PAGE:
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kernel securelevels

kernel securelevels

Posted Feb 25, 2005 17:16 UTC (Fri) by ecashin (guest, #12040)
Parent article: Debian vs. FreeBSD as a Web Serving Platform, Part 1

I've always considered the kernel securelevels
feature of FreeBSD to be the most significant
difference between, e.g., debian and FreeBSD
for a host like a web server.

By going into a higher securelevel, it's possible
to make files truly immutable. That is, no user,
not even root, can modify files that have the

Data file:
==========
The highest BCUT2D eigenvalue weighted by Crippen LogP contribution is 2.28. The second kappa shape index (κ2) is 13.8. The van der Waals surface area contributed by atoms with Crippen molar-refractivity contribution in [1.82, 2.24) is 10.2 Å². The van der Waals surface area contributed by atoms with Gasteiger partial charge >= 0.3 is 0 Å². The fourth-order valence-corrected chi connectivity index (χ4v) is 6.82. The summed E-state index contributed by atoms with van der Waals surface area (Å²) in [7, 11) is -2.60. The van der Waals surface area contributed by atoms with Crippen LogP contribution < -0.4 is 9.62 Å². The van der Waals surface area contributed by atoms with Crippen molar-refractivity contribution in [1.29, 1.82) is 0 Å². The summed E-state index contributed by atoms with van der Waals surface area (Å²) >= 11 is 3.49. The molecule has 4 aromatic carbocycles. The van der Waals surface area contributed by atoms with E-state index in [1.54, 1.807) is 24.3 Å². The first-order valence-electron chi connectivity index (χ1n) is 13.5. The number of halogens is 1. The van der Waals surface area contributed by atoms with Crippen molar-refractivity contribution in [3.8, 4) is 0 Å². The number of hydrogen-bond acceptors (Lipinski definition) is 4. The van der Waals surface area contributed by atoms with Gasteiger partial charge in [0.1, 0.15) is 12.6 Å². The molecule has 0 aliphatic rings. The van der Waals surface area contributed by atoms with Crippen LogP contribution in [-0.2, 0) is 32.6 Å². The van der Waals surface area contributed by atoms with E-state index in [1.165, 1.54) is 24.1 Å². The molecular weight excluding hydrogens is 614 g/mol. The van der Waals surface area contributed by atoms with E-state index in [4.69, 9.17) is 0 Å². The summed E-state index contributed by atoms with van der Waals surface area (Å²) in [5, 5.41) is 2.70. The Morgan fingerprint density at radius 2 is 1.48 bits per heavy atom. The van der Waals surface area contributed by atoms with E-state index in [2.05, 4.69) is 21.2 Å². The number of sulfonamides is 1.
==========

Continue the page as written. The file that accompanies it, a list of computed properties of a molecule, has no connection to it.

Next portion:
immutable flag set. And the immutable flag can't
be unset. That means you can set up the server
such that trojaning its system programs (like login
and ls) becomes impossible.

Linux has some features aimed at providing this
level of security, but I've been waiting for
them to come together in a usable way for a while.


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kernel securelevels

Posted Feb 25, 2005 22:43 UTC (Fri) by tzafrir (subscriber, #11501) [Link]

but every security update requires a reboot.

There are too many places you need to make immutable to prevent trojaning. Including a host of directories in which you can drop hook scripts for various packages. On the next reboot your system will be trojaned.


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